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Hyde Park, Eastgate, Fairfield,
Covington:
+1-513-723-1600
Portsmouth:
+1-740-300-2022
Call For A No-Pressure, Free Consultation

Full Service Bankruptcy
And Debt-Relief Lawyers

The intersection of debt and estate planning

| Jul 15, 2013 | Debt Collection

When individuals age, their finances do not necessarily mature at the same rates as they do. As a result, it is certainly possible and increasingly common to reach the age of retirement and beyond while still wrestling with seemingly unmanageable debt. Frustratingly, if this debt is not dealt with in a constructive way, not only will those in debt be potentially plagued by creditor harassment but their loved ones could also be burdened with certain debts after the elderly debtors have passed on.

It is therefore critical to understand what kinds of debts are passed on after death when constructing an estate plan. It is also critical to understand your estate planning desires when contemplating bankruptcy or some other debt relief option. In the end, the choices you make may not only impact your life but the lives of your loved ones after you are gone.

Many debts generally will not pass to one’s heirs after death. For example, federal student loans and credit card balances tend to be wiped out in the event of a debtor’s death, unless the credit cards belonged in part to a co-signer like a spouse or parent. Ordinarily, any debt that is jointly held will pass in full to the other party in the event that one party dies. Credit card companies may also come after the estate if there are enough assets remaining to cover the debt.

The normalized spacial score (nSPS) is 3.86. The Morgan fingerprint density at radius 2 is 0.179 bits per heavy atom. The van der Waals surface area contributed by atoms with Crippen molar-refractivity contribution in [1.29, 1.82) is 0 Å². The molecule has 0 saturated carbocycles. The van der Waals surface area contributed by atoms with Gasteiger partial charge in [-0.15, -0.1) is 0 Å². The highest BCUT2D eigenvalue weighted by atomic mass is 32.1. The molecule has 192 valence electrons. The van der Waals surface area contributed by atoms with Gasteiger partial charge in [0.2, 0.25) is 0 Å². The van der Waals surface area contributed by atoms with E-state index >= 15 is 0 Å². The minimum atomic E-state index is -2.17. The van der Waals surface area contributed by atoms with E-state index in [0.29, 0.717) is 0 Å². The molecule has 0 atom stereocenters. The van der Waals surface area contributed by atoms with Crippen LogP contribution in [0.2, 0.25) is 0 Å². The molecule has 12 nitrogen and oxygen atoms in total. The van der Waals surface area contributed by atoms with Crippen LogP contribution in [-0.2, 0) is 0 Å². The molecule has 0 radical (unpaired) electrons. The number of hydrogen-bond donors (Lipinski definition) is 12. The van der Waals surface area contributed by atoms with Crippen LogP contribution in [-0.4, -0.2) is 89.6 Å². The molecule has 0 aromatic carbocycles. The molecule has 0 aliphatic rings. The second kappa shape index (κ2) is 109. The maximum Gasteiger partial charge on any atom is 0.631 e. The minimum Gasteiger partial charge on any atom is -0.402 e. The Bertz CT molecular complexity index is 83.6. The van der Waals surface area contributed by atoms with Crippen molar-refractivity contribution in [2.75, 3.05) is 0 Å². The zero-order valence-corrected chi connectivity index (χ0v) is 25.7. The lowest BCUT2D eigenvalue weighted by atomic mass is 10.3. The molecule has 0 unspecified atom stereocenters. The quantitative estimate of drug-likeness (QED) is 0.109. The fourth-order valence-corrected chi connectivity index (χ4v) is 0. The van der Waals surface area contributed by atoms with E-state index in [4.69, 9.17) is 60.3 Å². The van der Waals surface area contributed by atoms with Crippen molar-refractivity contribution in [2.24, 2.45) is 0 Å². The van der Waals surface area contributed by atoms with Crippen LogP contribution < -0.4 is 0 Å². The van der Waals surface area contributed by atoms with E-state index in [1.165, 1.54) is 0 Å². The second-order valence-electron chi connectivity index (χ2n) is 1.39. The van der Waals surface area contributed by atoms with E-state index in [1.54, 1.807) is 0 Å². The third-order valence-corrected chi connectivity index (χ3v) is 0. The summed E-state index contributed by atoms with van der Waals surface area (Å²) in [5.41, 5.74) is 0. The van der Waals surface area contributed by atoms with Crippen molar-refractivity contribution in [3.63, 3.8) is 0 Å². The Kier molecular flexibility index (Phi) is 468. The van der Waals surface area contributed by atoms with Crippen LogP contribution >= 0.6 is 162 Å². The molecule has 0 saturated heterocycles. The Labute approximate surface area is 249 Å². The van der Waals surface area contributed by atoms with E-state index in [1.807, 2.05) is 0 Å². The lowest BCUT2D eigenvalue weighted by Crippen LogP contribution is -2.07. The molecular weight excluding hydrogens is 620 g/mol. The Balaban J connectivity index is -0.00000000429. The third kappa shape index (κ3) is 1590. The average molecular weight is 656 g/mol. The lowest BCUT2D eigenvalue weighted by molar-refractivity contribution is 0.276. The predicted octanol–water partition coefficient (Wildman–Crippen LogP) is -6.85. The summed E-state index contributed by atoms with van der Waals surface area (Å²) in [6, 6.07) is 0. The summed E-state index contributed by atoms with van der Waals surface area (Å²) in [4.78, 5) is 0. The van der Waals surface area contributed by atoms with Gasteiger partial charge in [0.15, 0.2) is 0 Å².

Mortgage debt and car loan debt are not generally wiped out in the event of death. As a result, you can pass along your car or house, but the debt associated with that property will pass to whomever inherits it. When thinking about passing along any kind of asset still tied to secured debt, understand that there is a financial burden of payment being passed along as well. It should also be noted that private student loan debt does pass along to one’s estate as it is not discharged automatically in the event of death.

When considering debt relief options and when constructing an estate plan, understand how debt impacts one’s heirs and how estate planning may impact your ability to seek certain kinds of debt relief in accordance with your own unique financial situation and with the help of an experienced attorney.

Source: Daily Finance, “Inheriting Debt: How to Deal When You’re Left a Money Mess,” Adam J. Wiederman, June 24, 2013

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